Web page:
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Toxins 2015, 7(11), 4706-4729;

Metabolism of Deoxynivalenol and Deepoxy-Deoxynivalenol in Broiler Chickens, Pullets, Roosters and Turkeys

Christian Doppler Laboratory for Mycotoxin Metabolism, Center for Analytical Chemistry, Department of Agrobiotechnology (IFA-Tulln), University of Natural Resources and Life Sciences, Vienna, Tulln 3430, Austria
Institute of Applied Synthetic Chemistry, Vienna University of Technology, Vienna 4060, Austria
Centre of Electrochemical Surface Technology, Wiener Neustadt 2700, Austria
Institute of Animal Nutrition, Friedrich-Loeffler-Institute (FLI), Federal Research Institute for Animal Health, Braunschweig 38116, Germany
Department of Applied Genetics and Cell Biology, University of Natural Resources and Life Sciences, Vienna, Tulln 3430, Austria
Author to whom correspondence should be addressed.
Academic Editor: Jiujiang Yu
Received: 17 September 2015 / Revised: 22 October 2015 / Accepted: 29 October 2015 / Published: 12 November 2015
(This article belongs to the Collection Fusarium Toxins – Relevance for Human and Animal Health)
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Recently, deoxynivalenol-3-sulfate (DON-3-sulfate) was proposed as a major DON metabolite in poultry. In the present work, the first LC-MS/MS based method for determination of DON-3-sulfate, deepoxy-DON-3-sulfate (DOM-3-sulfate), DON, DOM, DON sulfonates 1, 2, 3, and DOM sulfonate 2 in excreta samples of chickens and turkeys was developed and validated. To this end, DOM-3-sulfate was chemically synthesized and characterized by NMR and LC-HR-MS/MS measurements. Application of the method to excreta and chyme samples of four feeding trials with turkeys, chickens, pullets, and roosters confirmed DON-3-sulfate as the major DON metabolite in all poultry species studied. Analogously to DON-3-sulfate, DOM-3-sulfate was formed after oral administration of DOM both in turkeys and in chickens. In addition, pullets and roosters metabolized DON into DOM-3-sulfate. In vitro transcription/translation assays revealed DOM-3-sulfate to be 2000 times less toxic on the ribosome than DON. Biological recoveries of DON and DOM orally administered to broiler chickens, turkeys, and pullets were 74%–106% (chickens), 51%–72% (roosters), and 131%–151% (pullets). In pullets, DON-3-sulfate concentrations increased from jejunum chyme samples to excreta samples by a factor of 60. This result, put into context with earlier studies, indicates fast and efficient absorption of DON between crop and jejunum, conversion to DON-3-sulfate in intestinal mucosa, liver, and possibly kidney, and rapid elimination into excreta via bile and urine. View Full-Text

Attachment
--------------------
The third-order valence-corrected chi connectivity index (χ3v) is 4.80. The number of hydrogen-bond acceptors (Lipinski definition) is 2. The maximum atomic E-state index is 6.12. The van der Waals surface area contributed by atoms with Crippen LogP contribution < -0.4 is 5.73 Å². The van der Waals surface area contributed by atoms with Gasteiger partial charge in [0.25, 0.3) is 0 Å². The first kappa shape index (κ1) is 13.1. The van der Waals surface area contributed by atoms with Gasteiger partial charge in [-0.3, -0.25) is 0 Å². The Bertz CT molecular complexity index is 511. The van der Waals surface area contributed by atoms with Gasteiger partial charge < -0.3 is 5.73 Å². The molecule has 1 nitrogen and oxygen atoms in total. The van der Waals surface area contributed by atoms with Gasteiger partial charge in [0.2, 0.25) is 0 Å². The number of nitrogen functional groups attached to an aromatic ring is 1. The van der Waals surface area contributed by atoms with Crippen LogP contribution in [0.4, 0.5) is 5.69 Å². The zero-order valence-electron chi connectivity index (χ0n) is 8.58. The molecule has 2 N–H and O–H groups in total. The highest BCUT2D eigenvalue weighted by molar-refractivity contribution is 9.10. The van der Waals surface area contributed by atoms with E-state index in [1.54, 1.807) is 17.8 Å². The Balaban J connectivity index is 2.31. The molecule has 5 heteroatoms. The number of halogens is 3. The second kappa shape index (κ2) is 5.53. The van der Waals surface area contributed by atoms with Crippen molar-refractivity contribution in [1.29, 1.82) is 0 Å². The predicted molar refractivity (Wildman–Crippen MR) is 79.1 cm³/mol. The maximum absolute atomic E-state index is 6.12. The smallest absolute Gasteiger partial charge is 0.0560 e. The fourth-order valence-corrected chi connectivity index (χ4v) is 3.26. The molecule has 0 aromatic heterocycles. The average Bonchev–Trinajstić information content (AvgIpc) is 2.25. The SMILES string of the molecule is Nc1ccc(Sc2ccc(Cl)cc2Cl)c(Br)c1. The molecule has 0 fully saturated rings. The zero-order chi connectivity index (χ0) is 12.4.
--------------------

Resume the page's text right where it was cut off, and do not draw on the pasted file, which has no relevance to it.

Keywords: mycotoxins; biomarkers; HPLC-MS/MS; poultry; deoxynivalenol-3-sulfate; deoxynivalenol sulfonates mycotoxins; biomarkers; HPLC-MS/MS; poultry; deoxynivalenol-3-sulfate; deoxynivalenol sulfonates

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This is an open access article distributed under the Creative Commons Attribution License which permits unrestricted use, distribution, and reproduction in any medium, provided the original work is properly cited. (CC BY 4.0).

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Schwartz-Zimmermann, H.E.; Fruhmann, P.; Dänicke, S.; Wiesenberger, G.; Caha, S.; Weber, J.; Berthiller, F. Metabolism of Deoxynivalenol and Deepoxy-Deoxynivalenol in Broiler Chickens, Pullets, Roosters and Turkeys. Toxins 2015, 7, 4706-4729.

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